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Does Tail Docking Need to Go?

April 16, 2010
By: Sara Schafer, Farm Journal Media Business and Crops Editor

Tail docking of dairy cows was already an uncommon and diminishing practice in California when a state legislator introduced a bill in February 2009 to ban the practice.

By November, both legislative houses had approved the bill and it had become law. Today, docking a cow's tail except in an emergency is a misdemeanor in California.

Don't be surprised if efforts to ban bovine tail docking appear in your state too, say dairy professionals involved in animal welfare. The practice of amputating a cow's tail could produce a showdown between animal activists, who believe tail docking is cruel and unnecessary, and dairy producers, who maintain that they know what's best for their animals. Adding to the controversy is a growing number of veterinary experts who say the science doesn't support tail docking.

"Getting tail docking banned in California gives animal welfare activist groups the precedent to try to get it prohibited in other states,” says Kathy Finnerty, program manager with the New York State Cattle Health Assurance Program.

"The implications of California's measure aren't overtly clear, but we do know that the animal rights community, particularly the Humane Society of the United States [HSUS], is focused on this issue and will continue to press for efforts, either at the state or federal level, to restrict or ban the practice,” says Chris Galen, spokesman for the National Milk Producers Federation (NMPF).

In fact, it's already happening. In January, a member of the New York State Assembly introduced a bill to prohibit bovine tail docking after watching a video by Mercy For Animals. Later, the footage appeared on an ABC "Nightline” episode depicting animal cruelty on farms. Last year, a bill surfaced in Illinois to ban bovine tail docking. Although the bill died, the issue has not.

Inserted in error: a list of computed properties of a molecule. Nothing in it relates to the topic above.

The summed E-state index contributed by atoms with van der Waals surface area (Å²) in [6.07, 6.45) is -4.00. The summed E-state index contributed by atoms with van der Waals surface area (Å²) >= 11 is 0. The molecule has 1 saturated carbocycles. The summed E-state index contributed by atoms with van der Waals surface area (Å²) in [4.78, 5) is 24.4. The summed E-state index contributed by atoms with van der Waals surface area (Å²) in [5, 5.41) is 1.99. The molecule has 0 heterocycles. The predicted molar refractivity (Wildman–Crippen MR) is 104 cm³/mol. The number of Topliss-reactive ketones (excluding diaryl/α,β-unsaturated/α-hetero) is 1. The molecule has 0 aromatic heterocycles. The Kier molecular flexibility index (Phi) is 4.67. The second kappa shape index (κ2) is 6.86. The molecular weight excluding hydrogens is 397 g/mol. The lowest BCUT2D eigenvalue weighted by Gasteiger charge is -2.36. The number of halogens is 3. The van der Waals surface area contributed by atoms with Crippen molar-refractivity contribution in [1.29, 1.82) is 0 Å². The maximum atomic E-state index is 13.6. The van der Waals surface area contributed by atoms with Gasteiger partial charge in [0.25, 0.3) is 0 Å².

Encouraged by the 2009 success of California's Proposition 2, which saw voters approve stricter animal housing standards, animal rights acti-vists are urging supporters in other major dairy states to follow Sacramento's example. Leading the way is HSUS, which supported the California bill. HSUS calls the practice of tail docking "a common and cruel mutilation of dairy cows.”

Docking supporters say the practice prevents tails from splashing manure and urine onto cows' udders. That helps improve cow cleanliness, lessen the incidence of mastitis and boost milk quality.

But some veterinary groups disagree (see sidebar). They include the American Veterinary Medical Association, the American Association of Bovine Practitioners and the California Dairy Quality Assurance Program. Canada's National Farm Animal Care Council also opposes tail docking, as do New Zealand and several European nations.

NMPF does not have a policy on tail docking, says Galen. But its new National Dairy FARM Program on animal care does not recommend it.

The Minnesota Milk Producers Association, however, has a different position.

"We think it's important that farmers have that option available if they believe it's best for their cows and their management systems,” says Bob Lefebvre, executive director of the group, which represents about half of Minnesota's 4,500 dairy producers.

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